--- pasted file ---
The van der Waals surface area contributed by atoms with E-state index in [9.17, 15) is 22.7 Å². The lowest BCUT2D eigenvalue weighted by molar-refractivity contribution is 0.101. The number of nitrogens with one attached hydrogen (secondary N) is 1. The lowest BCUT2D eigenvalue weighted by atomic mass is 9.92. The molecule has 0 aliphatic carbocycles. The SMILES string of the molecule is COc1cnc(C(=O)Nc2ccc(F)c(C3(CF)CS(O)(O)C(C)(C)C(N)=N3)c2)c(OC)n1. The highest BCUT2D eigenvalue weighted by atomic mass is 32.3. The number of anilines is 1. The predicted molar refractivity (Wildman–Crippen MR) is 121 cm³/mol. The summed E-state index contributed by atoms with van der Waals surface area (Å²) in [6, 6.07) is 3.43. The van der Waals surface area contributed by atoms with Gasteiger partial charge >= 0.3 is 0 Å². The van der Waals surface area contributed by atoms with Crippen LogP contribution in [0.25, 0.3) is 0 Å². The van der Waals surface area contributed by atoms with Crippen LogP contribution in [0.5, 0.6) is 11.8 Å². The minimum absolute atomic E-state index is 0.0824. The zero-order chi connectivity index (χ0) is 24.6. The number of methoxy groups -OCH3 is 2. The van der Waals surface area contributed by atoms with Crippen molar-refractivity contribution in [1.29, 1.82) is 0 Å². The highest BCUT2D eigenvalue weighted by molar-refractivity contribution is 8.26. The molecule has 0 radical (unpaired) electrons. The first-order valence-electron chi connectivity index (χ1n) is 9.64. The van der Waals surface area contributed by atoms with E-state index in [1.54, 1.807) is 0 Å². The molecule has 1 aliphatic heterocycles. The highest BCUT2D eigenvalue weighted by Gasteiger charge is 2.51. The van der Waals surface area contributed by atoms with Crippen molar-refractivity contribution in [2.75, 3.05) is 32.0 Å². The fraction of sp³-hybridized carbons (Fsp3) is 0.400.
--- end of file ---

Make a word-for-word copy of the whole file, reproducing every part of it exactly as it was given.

The van der Waals surface area contributed by atoms with E-state index in [9.17, 15) is 22.7 Å². The lowest BCUT2D eigenvalue weighted by molar-refractivity contribution is 0.101. The number of nitrogens with one attached hydrogen (secondary N) is 1. The lowest BCUT2D eigenvalue weighted by atomic mass is 9.92. The molecule has 0 aliphatic carbocycles. The SMILES string of the molecule is COc1cnc(C(=O)Nc2ccc(F)c(C3(CF)CS(O)(O)C(C)(C)C(N)=N3)c2)c(OC)n1. The highest BCUT2D eigenvalue weighted by atomic mass is 32.3. The number of anilines is 1. The predicted molar refractivity (Wildman–Crippen MR) is 121 cm³/mol. The summed E-state index contributed by atoms with van der Waals surface area (Å²) in [6, 6.07) is 3.43. The van der Waals surface area contributed by atoms with Gasteiger partial charge >= 0.3 is 0 Å². The van der Waals surface area contributed by atoms with Crippen LogP contribution in [0.25, 0.3) is 0 Å². The van der Waals surface area contributed by atoms with Crippen LogP contribution in [0.5, 0.6) is 11.8 Å². The minimum absolute atomic E-state index is 0.0824. The zero-order chi connectivity index (χ0) is 24.6. The number of methoxy groups -OCH3 is 2. The van der Waals surface area contributed by atoms with Crippen molar-refractivity contribution in [1.29, 1.82) is 0 Å². The highest BCUT2D eigenvalue weighted by molar-refractivity contribution is 8.26. The molecule has 0 radical (unpaired) electrons. The first-order valence-electron chi connectivity index (χ1n) is 9.64. The van der Waals surface area contributed by atoms with E-state index in [1.54, 1.807) is 0 Å². The molecule has 1 aliphatic heterocycles. The highest BCUT2D eigenvalue weighted by Gasteiger charge is 2.51. The van der Waals surface area contributed by atoms with Crippen molar-refractivity contribution in [2.75, 3.05) is 32.0 Å². The fraction of sp³-hybridized carbons (Fsp3) is 0.400.